“We’re trying to find a way to make the community better and resolve all of our issues and move forward with a business relationship with the new owner,” she said. “That’s our hope and I hope we’re going to be able to succeed.”

She explained that it’s her understanding that Wynn was assigned JMK’s rights in that lawsuit.

“His company would have to become a party to the lawsuit and how that would sort out I’m not really sure,” she said. “But the expectation is we’ll be able to resolve that and we won’t have to cross that bridge.”

As for what Wynn wants, that’s anyone’s guess. Calls to his lawyer were not returned and Matteoni described Wynn as a man who shuns the spotlight.

But Wynn does have a history of buying distressed golf courses and other large properties that have had mixed success.

In 2005, Wynn, described as a San Francisco area entrepreneur in a Honolulu Advertiser article, bought the Hawaii Country Club, which the paper said was a “shabby 18-hole public golf course,” for about $4.2 million. Wynn, who heads Imperial Investment & Development, based in Milpitas, planned to “spruce it up” by upgrading the course, restaurant and clubhouse to return the operation to profitability. The broker for the deal said it was a “turnaround opportunity” for Wynn.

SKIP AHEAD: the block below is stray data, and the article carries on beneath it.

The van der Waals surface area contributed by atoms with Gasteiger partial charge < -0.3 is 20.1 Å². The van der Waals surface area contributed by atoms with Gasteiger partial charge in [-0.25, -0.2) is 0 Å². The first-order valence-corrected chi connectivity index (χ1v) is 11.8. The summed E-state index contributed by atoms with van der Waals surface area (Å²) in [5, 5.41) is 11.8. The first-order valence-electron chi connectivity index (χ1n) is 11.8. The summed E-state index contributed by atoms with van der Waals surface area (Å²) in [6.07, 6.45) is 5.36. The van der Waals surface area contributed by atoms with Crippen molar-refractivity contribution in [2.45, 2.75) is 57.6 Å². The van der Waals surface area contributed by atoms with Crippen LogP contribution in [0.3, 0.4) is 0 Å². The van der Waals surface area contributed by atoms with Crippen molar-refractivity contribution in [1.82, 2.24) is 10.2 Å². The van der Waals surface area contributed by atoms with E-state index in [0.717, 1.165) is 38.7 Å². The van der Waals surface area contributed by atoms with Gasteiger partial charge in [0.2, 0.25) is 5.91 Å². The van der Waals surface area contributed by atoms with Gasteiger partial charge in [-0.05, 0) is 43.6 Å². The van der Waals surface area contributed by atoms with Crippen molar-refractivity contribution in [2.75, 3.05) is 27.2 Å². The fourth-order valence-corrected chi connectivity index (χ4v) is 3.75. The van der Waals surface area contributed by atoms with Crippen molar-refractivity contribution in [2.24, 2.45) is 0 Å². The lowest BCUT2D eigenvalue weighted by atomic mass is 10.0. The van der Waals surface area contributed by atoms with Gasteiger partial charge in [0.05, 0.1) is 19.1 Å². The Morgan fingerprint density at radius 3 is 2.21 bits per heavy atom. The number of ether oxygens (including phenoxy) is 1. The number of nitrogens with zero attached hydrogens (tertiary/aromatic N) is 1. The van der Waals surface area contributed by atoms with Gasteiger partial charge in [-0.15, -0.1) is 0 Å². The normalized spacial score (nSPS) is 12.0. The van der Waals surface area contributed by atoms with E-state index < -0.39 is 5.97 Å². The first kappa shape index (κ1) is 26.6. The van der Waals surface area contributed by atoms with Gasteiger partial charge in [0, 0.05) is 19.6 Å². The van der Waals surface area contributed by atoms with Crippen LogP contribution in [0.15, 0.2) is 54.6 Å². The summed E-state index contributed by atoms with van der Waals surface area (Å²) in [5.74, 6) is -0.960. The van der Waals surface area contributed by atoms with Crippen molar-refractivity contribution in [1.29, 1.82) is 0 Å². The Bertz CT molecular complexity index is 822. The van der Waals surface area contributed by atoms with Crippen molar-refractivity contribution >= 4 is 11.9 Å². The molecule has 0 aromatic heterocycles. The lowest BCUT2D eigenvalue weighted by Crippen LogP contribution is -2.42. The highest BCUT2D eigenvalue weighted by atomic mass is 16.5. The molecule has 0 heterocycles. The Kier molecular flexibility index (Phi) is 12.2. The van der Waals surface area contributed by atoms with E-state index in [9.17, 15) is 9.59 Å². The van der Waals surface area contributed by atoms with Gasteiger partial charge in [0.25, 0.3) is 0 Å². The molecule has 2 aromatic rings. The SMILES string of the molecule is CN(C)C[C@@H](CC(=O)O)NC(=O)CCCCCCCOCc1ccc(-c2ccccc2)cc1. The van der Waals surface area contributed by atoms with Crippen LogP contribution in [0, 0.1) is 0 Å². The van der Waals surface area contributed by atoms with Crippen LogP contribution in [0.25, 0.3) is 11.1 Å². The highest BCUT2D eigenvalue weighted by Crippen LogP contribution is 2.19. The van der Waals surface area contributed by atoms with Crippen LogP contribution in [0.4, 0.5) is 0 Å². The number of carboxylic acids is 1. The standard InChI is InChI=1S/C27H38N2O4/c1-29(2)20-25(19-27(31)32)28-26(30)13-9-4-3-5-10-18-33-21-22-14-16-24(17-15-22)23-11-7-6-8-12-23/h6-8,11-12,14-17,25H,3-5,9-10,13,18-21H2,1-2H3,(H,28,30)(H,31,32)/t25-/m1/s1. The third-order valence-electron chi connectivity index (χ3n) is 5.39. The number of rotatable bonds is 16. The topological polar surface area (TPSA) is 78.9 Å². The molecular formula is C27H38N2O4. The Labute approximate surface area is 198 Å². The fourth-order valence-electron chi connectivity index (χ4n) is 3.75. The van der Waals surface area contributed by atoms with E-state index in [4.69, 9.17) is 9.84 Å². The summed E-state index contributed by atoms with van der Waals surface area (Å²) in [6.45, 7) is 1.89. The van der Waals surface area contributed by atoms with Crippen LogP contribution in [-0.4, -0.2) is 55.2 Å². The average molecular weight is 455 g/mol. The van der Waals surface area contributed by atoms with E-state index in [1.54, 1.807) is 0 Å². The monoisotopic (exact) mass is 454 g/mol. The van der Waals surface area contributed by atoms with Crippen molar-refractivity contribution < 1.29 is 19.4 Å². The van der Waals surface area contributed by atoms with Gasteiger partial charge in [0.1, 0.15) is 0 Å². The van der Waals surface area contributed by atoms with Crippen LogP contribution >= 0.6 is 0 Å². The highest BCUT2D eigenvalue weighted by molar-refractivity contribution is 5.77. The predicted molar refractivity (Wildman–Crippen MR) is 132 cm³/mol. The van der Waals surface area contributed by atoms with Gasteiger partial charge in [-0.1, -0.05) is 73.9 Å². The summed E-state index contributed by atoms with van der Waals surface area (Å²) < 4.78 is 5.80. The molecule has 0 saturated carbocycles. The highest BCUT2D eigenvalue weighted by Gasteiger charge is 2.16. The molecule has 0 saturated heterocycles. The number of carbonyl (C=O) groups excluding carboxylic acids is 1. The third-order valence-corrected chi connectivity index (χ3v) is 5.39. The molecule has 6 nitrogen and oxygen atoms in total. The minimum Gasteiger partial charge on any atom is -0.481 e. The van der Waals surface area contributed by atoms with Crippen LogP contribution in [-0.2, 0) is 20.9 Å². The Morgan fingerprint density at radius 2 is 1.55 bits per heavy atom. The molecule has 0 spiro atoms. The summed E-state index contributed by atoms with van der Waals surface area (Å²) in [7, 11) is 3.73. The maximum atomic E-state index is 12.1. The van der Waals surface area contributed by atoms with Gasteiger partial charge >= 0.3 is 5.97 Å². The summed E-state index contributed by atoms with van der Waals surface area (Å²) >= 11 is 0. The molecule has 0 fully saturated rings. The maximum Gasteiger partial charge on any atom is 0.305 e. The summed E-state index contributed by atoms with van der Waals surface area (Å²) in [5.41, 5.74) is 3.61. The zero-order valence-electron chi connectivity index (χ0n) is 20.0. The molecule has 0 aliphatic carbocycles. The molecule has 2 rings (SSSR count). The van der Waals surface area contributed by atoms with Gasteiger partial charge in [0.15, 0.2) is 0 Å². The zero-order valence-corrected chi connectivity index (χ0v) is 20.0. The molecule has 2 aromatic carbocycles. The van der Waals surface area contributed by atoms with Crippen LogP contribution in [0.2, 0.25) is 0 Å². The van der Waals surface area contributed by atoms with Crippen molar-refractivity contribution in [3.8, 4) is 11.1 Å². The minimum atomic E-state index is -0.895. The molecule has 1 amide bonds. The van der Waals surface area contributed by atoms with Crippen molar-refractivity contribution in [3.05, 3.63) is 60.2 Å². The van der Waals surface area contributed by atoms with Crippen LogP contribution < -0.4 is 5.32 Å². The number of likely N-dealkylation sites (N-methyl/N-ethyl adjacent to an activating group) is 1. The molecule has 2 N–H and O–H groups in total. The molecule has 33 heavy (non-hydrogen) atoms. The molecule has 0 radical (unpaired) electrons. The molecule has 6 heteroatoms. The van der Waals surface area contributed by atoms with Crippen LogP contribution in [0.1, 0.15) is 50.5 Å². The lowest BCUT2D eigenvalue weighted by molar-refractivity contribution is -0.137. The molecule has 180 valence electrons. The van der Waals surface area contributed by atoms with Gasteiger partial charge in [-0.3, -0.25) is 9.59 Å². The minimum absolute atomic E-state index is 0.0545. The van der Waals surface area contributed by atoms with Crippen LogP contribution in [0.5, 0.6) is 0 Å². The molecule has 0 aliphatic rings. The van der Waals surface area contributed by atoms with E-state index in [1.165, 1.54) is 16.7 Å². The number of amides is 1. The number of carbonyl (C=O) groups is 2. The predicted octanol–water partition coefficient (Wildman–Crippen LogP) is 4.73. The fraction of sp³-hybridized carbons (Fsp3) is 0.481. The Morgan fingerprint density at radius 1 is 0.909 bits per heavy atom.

Nine years later, it would seem that the "sprucing up" had garnered mixed reviews, if comments left on Yelp are any indication. While there are a few good reviews—mostly about the restaurant—many are less than complementary. 

Wynn, who reportedly changed his name from Nguyen, is associated with more than a half-dozen companies. Imperial Investments & Development Inc., was incorporated in 2003. The other companies include: 5555 Auto Mall LLC, Ayala Garden Homes Corporation, Sakura Financial Group, Inc., and Pacislatino Villages, Inc. All six companies are located in Milpitas in the same strip mall and none appear to have working phone numbers, according to directory assistance.

In 2007, Wynn was the developer of a $200 million construction project called, The Globe, in Fremont. It was supposed to include ethnic stores, restaurants and a supermarket that would reflect the cultural flavors from around the world, according to an article.

"With restaurants and upscale shopping, it could be like (Disney World's) Epcot Center," Mayor Bob Wasserman said at the time.